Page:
It’s our final day in the mountains, and we go out with a bang, thanks to three massive cols, packed into the second half of the ride. After a relatively undemanding first 50km, we start the long climb out of Laruns, up the west side of the beautiful Aubisque: a taxing, but worthwhile ascent, and then dip down to follow the Cirque du Litor towards the Col du Soulor. This is one of the world’s most magnificent balcony roads, and there’s barely a kilometre of climbing to get to the next col, so you effectively get two for the price of one. After a swooping descent to Ferrières, we’re then on to the Col de Spandelles. This newcomer to the Tour seems quiet and unassuming, but its remote singletrack tarmac climbs at a fairly steady 9% gradient, which will not go unnoticed by your tired legs. And then it’s the Hautacam – the final mountain of the Tour – and whether you’re sprinting or crawling to the top, you’ll want to spend some time committing the glorious Pyrenean scenery to memory, as you reflect on the privilege of being able to see these mountains through the eyes of the Tour.

Tour Practicalities
Start: Lourdes hotel
Finish: Transfer back to Lourdes hotel 

 

15th July. Departure day

Depart Lourdes under own arrangements

Total

Cost

Deposit Second Payment

Due end Jan

Final Payment

Due end Mar

Fundraising Target 80% Fundraising

due end April

 

£680

 

£250 £160 £270 £1200 £960

The price of this Loop is based on a nightly cost of £170 (which includes the 2022 green contribution) 

 

 

 

 

 

Emily, Lead Cyclist:

“If you’re seriously thinking of it, follow your instincts and go for it! There are some mighty climbs here so it’s not to be taken lightly, but we really do provide everything you need to make this possible”

Sarah, Event Organiser:

“I’m a big Pyrenees fan and each year I hugely look forward to sharing these stages with everyone. See you there!”

Tom, Alumni Cyclist:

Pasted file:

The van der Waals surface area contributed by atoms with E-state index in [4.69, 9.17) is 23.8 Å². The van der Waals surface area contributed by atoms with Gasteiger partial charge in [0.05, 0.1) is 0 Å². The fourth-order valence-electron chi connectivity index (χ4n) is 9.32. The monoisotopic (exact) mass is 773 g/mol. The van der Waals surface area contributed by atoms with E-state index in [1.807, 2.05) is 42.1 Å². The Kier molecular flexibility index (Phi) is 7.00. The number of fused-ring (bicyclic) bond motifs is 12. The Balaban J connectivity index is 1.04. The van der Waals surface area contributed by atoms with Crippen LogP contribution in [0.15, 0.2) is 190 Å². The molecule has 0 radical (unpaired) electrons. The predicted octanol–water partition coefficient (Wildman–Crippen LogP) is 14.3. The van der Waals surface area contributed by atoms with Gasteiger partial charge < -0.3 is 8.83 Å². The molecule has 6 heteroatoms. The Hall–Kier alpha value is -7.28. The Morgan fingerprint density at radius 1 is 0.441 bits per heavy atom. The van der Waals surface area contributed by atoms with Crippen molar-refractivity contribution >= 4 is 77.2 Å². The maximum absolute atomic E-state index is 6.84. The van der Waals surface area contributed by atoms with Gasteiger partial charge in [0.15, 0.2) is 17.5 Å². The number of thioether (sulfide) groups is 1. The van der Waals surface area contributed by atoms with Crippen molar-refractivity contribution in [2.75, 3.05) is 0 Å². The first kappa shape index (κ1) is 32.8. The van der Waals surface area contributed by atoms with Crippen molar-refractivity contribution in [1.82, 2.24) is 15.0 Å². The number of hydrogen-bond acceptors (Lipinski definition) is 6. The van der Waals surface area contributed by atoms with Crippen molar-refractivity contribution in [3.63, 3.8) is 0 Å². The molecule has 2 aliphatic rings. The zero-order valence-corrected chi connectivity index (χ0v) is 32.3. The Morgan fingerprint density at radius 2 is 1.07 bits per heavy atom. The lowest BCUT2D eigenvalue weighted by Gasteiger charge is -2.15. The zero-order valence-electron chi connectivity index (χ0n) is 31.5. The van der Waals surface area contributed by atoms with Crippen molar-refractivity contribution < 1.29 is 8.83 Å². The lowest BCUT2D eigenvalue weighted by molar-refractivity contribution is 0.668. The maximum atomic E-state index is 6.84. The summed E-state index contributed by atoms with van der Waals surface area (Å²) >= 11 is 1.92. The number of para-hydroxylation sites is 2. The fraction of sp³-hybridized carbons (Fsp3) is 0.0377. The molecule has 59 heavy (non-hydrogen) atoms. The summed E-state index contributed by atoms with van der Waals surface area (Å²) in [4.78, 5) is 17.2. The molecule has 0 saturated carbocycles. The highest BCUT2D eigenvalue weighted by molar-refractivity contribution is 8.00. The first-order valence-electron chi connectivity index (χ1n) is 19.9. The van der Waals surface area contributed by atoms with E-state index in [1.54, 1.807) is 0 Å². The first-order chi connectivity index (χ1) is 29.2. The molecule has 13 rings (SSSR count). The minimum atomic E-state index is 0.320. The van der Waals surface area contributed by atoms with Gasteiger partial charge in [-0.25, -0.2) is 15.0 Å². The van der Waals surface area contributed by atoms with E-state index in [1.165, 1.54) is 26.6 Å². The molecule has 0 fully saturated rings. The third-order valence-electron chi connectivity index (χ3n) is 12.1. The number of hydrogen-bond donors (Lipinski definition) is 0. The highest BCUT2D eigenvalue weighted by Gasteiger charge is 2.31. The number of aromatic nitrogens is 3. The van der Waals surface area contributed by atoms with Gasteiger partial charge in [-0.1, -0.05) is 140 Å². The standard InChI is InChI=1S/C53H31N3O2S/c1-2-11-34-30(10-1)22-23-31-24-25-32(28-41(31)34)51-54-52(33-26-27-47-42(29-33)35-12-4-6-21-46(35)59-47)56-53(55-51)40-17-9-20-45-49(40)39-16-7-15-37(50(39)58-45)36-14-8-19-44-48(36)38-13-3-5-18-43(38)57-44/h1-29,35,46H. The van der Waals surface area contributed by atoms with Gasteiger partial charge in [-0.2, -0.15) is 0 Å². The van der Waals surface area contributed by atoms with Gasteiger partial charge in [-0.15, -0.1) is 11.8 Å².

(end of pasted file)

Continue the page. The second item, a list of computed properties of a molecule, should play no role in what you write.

“All my local training rides are pretty flat so although I’d done a couple of hillier sportives, the Pyrenees came as a bit of a shock. The first day I struggled quite a bit – but at some point on the second morning, it all sort of clicked and from then on I completely loved it (even the descents which I didn’t expect at all). The advice I got (and which I’d pass on) would be to focus your training on the long rides – they made the biggest difference to both my endurance and confidence”

E-bikes

We do not accept cyclists with e-bikes or non-standard bikes on Le Loop without prior agreement. Each year we nominate one Loop for non-standard bike participation and cyclists are able to join us with a e-bike or non-standard bike for that Loop only, as long as they have prior agreement from us.

Although the use of e-bikes is increasing and we’re delighted that they have made cycling accessible to more people, Le Loop is not an e-bike event. Practically, our mechanics don’t carry the tools or charging facilities to cope with e-bikes but there’s also the question of “feel”. Our goal is to encourage as many cyclists as possible to ride Tour stages, under their own steam, as the pros do. In order to make this more achievable and open to more people, in the mountains we offer our “Lite” Loops.

There is something very special about Le Loop; we have an enormous range of cyclists (in speed, ability and experience) who achieve something incredible together every day – and we feel (for now at least) that allowing e-bikes on more than one Loop would water down this special feel.

 

A note on speed

Le Loop is known for its camaraderie and inclusiveness and we strongly believe that there’s a Loop for everyone. We have no cut off times and cyclists will always be supported as far as safety and daylight hours allow. However, there is a speed and a level of training required for some of the longer Loops and the Grand Loop because we have limited space in our support vehicles and this event is not designed for cyclists who cannot complete full stages.